“Danny Pearl was killed because he was an American, possibly because he was a Jew, and because he was a journalist. Danny's not hype,” Steiger said. “He's the real deal.”

The Journal also was criticized by some news organizations for turning over computer files to the federal government. The files could have been from al-Qaida, and Steiger said, “We believed strongly that they contained information on another potential attack.”

He said he turned over the files because “I didn't want to risk hundreds, possibly thousands of lives, because I didn't want to appear close to the U.S. government.”

“On the Van with Jackals: Covering 'Dubya,' Hillary and Ventura”

Reporters who covered the campaigns of President George W. Bush, Sen. Hillary Clinton and Gov. Jesse Ventura of Minnesota spoke about the trials and tribulations of covering national figures.

Associated Press writer Beth Karpaz covered Clinton. She said she found it helpful to go to the opponent's press conferences. “There's nothing better than to hear what the person running against them has to say.”

Despite tremendous pressure from the Clinton campaign, Karpaz refused to change the lead on one of her stories. “You have to have good relations with the campaign, but you have to let them know that you are in control of the story,” she said. “You can't be their pawn.”

The keynote speaker at Saturday Mark of Excellence Awards luncheon was writing coach Paula LaRocque, consultant for the Dallas Morning News.

“Depending on how dense the jargon is, it can make our job hard,” she said. “If we read it and don't understand it ourselves, then we are not a vehicle for the truth.”

Using fancy words to impress readers is not the job of a reporter, according to LaRocque. “In an effort to elevate our language, we inflate it. In good communication, you leave a lot of those words in the safe.”

The News About the News

Leonard Downie Jr., executive editor of The Washington Post, and Robert Kaiser, former managing editor of the Post, discussed their fascinating book “The News About the News: American Journalism in Peril.”

“The American media is at a crossroads,” Downie said. “We hope they choose the right course. Many news organizations are more interested in the price of their stock than in the quality of their journalism.”

He said the Gannett/USA Today brand of journalism is becoming the norm. “The vast majority of newspapers are owned by these large chains. Most TV stations are also owned by very large conglomerates.”

Kaiser said the thesis of the book was that “despite all that's happened in technology in the past 50 years, newspapers are still the most important medium.”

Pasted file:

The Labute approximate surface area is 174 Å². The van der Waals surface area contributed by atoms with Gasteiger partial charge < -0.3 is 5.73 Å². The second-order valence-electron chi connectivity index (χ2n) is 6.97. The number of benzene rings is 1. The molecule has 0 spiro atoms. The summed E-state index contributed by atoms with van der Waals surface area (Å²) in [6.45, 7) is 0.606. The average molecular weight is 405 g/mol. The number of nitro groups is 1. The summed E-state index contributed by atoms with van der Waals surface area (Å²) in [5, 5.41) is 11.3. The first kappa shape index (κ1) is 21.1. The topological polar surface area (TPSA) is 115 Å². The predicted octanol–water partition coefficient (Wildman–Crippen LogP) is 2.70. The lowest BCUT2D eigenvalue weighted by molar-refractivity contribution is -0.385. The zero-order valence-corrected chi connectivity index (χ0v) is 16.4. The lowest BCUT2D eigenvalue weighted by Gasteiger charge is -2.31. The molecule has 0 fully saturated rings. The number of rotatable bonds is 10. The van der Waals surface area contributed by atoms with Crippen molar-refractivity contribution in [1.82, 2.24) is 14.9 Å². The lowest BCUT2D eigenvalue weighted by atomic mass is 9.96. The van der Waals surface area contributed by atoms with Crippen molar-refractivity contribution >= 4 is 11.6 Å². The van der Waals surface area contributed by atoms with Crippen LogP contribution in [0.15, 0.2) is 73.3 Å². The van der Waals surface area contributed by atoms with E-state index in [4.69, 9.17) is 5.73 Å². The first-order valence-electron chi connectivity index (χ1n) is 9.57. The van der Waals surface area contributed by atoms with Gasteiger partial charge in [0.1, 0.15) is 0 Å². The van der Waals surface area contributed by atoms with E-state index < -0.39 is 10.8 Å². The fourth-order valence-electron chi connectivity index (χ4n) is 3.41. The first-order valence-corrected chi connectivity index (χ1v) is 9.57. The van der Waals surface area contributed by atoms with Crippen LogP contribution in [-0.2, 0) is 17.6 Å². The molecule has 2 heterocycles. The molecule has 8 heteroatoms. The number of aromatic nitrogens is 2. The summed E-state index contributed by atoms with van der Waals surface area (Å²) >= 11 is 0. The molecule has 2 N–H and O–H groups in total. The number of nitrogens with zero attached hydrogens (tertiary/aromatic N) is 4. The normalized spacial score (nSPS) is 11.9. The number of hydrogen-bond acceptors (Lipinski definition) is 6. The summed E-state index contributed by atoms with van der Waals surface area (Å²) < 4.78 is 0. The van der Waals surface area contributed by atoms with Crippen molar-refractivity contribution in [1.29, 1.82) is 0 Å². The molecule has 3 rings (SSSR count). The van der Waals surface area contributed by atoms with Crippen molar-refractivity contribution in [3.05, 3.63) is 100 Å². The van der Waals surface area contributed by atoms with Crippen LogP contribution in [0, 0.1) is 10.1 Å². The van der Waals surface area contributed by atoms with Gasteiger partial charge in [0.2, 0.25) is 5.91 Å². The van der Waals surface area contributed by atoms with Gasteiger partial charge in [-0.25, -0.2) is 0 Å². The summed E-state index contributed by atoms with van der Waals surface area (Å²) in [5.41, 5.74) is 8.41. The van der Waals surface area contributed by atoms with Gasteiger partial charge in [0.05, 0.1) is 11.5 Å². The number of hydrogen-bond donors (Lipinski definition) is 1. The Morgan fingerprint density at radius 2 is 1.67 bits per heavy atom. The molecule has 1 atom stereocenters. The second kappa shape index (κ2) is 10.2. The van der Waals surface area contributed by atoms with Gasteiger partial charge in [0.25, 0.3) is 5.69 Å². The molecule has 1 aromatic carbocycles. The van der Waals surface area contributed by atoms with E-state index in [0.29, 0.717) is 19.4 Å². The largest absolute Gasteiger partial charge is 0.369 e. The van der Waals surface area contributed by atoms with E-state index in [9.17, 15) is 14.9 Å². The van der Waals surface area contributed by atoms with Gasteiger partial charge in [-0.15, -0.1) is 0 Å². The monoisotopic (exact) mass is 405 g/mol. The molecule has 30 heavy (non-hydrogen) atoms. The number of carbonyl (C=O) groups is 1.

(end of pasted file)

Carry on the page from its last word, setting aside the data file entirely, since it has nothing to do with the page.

He said the events of 9-11 showed that true journalism is still alive and well. “It's been a real treat reading the best papers over the past year.”

That should send a message to those who put profits first, Kaiser said. “It proves that people are interested in good journalism and are willing to pay for it. Good journalism and profitable journalism can be the same thing.”

Dates of Interest

Nov. 19: Rick Blangiardi, general manager of KHON, KGMB, talks at luncheon at Plaza Club

Feb. 21-23: Region 11 conference in Tempe, Ariz. Joint presentation with Investigative Reporters and Editors

Blangiardi talks about KHON, KGMB

Rick Blangiardi, general manager of KHON-TV and KGMB-TV, will talk to the Honolulu Community-Media Council and the SPJ chapter in a luncheon speech Nov. 19 at the Pacific Club, 900 Fort Street Mall, 20th floor, Coronet Room.

Blangiardi will speak on issues surrounding Emmis Communications' ownership of two of the top four television stations in Hawaii.

Cost: $16 Deluxe salad bar includes soup du jour and dessert bar. $24 Buffet includes salad bar, soup du jour and dessert bar

Send checks made out to the Honolulu Community-Media Council at 6729 Hahaione Place, Honolulu, HI 96825. The speech is sponsored by the HC-MC and the Hawaii chapter of the Society of Professional Journalists.

Where the line should be drawn in campaigning?

Honolulu Advertiser columnist Dave Shapiro says negative campaigning isn't necessarily bad.

But he told those gathered at a forum on "Campaigns: Where to Draw the Line" the negative information should be accurate and fairly presented - and relevant to the campaign.

For example, he said, it is OK for Democratic gubernatorial candidate Mazie Hirono to question Republican opponent Linda Lingle's record as mayor of Maui on which Lingle has been running. On the other side, it is proper for Lingle to question what Hirono has done in her political career.

As long as the questioning is done in a fair, accurate and relevant manner, Shapiro said.

"Do we really want a totally 'Don't talk stink' campaign?" he said, noting that voters would have nothing to gain from nothing but "platitudes" without challenges from candidates.

Shapiro was on a panel of experts at the forum Oct. 30 sponsored by the Hawaii Pro-Democracy Initiative, University of Hawaii School of Journalism and the Hawaii professional and student chapters of the Society of Professional Journalists. It was held at the Richards Street YWCA.

Shapiro said it is up to voters to do some work and find out about candidates. "The only way it (dirty campaigning) will change is if voters inform themselves and vote for people who do what they like or against people who do what they don't like."

Hawaii SPJ